4 Ways to Save More, Regardless of Your Income Level

rich top earners riding on luxury yacht
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When it comes to the wealthy and retirement savings, some people might assume that larger amounts of available funds equate to automatic retirement savings. However, a study by the Schwartz Center for Economic Policy Analysis found that around 30% of people who earn more than $80,000 per year have less than $200,000 saved for retirement.

Having a surprisingly lower amount of retirement savings can happen for a variety of reasons. The highest earners tend to stay in school longer, starting their working lives later and accumulating more student debt. They might also face expectations to buy homes, cars or other items that reflect their income. But whether a person is earning a lot or not, it’s likely they’re not saving enough; in fact, a GOBankingRates survey found that 42% of Americans will retire broke.

Learn how workers at any income level can save more for retirement.

See: Retirees Can Easily Save $8,000 More a Year — Here’s How

4 Ways Workers at Any Income Level Can Save More for Retirement

Whatever the reason, high incomes alone don’t necessarily equate to large amounts of accumulated wealth. What people of all income levels need is saving discipline to ensure they save enough to support themselves at the end of their working lives.

While workers can get there through many methods, the following four practices can help workers build the wealth required to fund a comfortable retirement.

Find Out: What a Comfortable Retirement Will Cost You in Every State

1. Put a Portion of Your Paycheck Into a 401(k)

One way to increase savings involves automating the process. Check with your employer to see if you can divert a certain percentage of your pay into a 401(k) account. This puts retirement savings on autopilot, allowing employees to save before they receive their paycheck. Moreover, employers will often match some 401(k) contributions. The most common rate is an employer matching 50 cents of every dollar, up to 6% of the paycheck.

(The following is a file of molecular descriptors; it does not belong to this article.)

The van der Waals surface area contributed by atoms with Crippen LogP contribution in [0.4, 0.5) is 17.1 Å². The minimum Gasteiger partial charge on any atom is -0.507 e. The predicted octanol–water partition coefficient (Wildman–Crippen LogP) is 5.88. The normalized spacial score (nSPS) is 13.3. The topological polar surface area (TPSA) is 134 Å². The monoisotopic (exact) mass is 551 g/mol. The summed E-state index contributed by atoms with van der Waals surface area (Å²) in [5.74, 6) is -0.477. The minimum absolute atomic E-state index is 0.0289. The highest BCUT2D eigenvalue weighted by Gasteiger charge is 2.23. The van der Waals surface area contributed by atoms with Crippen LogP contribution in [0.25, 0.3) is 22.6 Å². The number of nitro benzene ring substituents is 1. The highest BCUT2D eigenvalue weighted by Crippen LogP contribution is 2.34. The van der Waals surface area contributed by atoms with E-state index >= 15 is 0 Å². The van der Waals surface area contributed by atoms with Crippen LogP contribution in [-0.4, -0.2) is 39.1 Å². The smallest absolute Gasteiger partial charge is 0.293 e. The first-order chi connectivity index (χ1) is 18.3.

Make Your Money Work for You

Don’t Miss: 15 Big 401(k) Questions to Ask Your Employer

At those savings and matching rates, a person who makes $50,000 per year would contribute $3,000 over 12 months, and the employer would add $1,500 to the account. This would give the employee a 9% savings rate that only cost them 6% in theory. However, under a traditional 401(k), it could cost even less. The $375 monthly contribution (of which $250 comes from the employee’s pay) would reduce a monthly paycheck by only $166 in California, for example.

That reduction amount is because contributions to a traditional 401(k) are exempt from federal income tax until after the account holder withdraws the funds. For 2019, the IRS allows workers to put up to $19,000 per year in a 401(k).

Understandably, not all families can contribute up to the limit, and the costs to save rise if contributions exceed the threshold for matching. Still, this strategy gives workers the chance to build a significant savings rate at a relatively low cost.

Find Out: 13 Ways to Increase Your 401(k)

2. Contribute to an IRA

Some workers might not have 401(k) options. Other workers might want to have retirement savings outside of an employer-sponsored account. In cases such as this, consider contributing to an individual retirement account.